There’s been plenty of news media stories about identity theft and the importance of protecting your credit. The majority of these stories are related to consumer identity theft and credit card fraud, but a new variety of crime has been steadily on the rise: business identity theft.
More and more business owners are finding themselves and their business the target of scammers and identity thieves, and the repercussions can take quite a toll as they attempt to repair the damage done.
What is Business Identity Theft?
Similar to consumer identity theft, business identity theft is when a thief uses a business’ identity for the purpose of fraudulently applying for credit. Once a thief is successful, they can use their newfound credit accounts to make large purchases, effectively ruining the business’ credit in the process.
A business owner that falls victim to identity theft will soon find themselves responsible for lots of bills, and will likely have to go through a long, lengthy and stressful process of attempting to convince credit card issuers that the purchases were the result of business identity theft.
Additionally, if collectors begin to come after the business owner for payments, it will show on the business’ credit report as well, making it much harder for the business to acquire credit in the future.
How To Prevent Business Identity Theft
Here are five smart ways to protect your small business from identity theft.
1. Regular Business Credit Monitoring
One of the best things you can do for your business, to prevent business identity theft, is to get order regular credit monitoring services. A monitoring service will help you keep a watchful eye on your business credit report, so if anything appears suspicious you’ll be able to handle it quickly before more damage is done.
2. Keep Business Documents Protected
Keeping all of your business documents safe and secure from those who shouldn’t have access to them is an important step in protecting your business credit. Business documents can contain a lot of important information that are susceptible to identity thieves.
Make sure all the documents you throw away with important and personal information are shredded, and don’t leave documents lying around the office either. To prevent business identity theft, sometimes you even need to be wary of your own employees. Keeping your username and passwords protected for online accounts and computer files also falls under this rule.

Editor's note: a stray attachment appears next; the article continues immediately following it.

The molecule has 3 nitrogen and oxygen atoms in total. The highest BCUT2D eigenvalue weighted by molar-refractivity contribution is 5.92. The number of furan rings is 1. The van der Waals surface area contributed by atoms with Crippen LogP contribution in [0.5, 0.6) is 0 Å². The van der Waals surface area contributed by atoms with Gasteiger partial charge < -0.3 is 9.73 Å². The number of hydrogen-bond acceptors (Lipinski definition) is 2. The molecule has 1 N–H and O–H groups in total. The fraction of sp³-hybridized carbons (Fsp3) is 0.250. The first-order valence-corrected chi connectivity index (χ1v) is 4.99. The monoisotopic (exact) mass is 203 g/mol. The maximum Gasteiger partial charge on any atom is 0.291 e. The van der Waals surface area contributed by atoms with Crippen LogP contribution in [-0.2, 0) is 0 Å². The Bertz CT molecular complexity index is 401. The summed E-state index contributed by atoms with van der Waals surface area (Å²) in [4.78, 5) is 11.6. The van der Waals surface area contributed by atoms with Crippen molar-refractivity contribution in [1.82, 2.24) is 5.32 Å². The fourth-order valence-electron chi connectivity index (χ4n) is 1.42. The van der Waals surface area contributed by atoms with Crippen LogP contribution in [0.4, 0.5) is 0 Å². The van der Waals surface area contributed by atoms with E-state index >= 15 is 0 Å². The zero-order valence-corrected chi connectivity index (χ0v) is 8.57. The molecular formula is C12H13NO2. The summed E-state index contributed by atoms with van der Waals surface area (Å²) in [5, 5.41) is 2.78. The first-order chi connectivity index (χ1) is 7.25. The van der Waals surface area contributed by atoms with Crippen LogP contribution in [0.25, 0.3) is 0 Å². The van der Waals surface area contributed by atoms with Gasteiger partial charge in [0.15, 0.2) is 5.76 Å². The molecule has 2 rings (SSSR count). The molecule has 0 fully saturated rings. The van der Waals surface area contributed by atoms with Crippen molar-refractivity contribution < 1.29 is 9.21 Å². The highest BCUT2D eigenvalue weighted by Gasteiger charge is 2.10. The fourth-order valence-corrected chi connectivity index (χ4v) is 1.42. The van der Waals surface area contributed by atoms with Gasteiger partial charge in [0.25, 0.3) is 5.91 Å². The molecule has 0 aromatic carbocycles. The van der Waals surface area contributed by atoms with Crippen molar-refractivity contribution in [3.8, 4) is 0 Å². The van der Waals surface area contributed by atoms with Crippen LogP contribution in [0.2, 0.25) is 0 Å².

3. Use Prepaid Business Credit Cards
A prepaid business card for yourself or for your employees is another good way of protecting your credit. If a thief manages to steal a business credit card, or an employee loses one, there is a limit to how much the thief will be able to charge on it. Some prepaid business credit cards also enable you to deactivate them immediately if you are aware one has been lost or stolen.
4. Develop a Security Plan
Think about your current security, or lack thereof, and see how it can be improved. Think about all the potential ways an identity thief might gain access to business information they can use to open business credit accounts in your name; and develop a strategy to keep seal those potential breaches as best you can. You might also consult with a security expert who specializes in protecting your company’s credit.
5. Work With Reputable Vendors
When you work with vendors, it is likely you will often have to provide your federal tax ID number and credit card information. Do not supply this information to vendors you aren’t sure about, and only those that you have initiated contact. Be wary of solicitations from thieves masquerading as vendors, unrecognizable banks, or other companies that may ask you for your information.
None of these methods of protecting your credit is 100 percent foolproof, but they will certainly help to reduce the risks of becoming a victim of business identity theft. Additionally, regular credit monitoring of your business credit reports will enable you to keep an eye on things in case something does slip through the cracks.
Joy Mali is a staff writer at The Washington Times and Examiner. Her work is also featured on Lifehack, DailyFinance and other mainstream sites. She likes to share interesting tips to help people manage their personal finances and credit.
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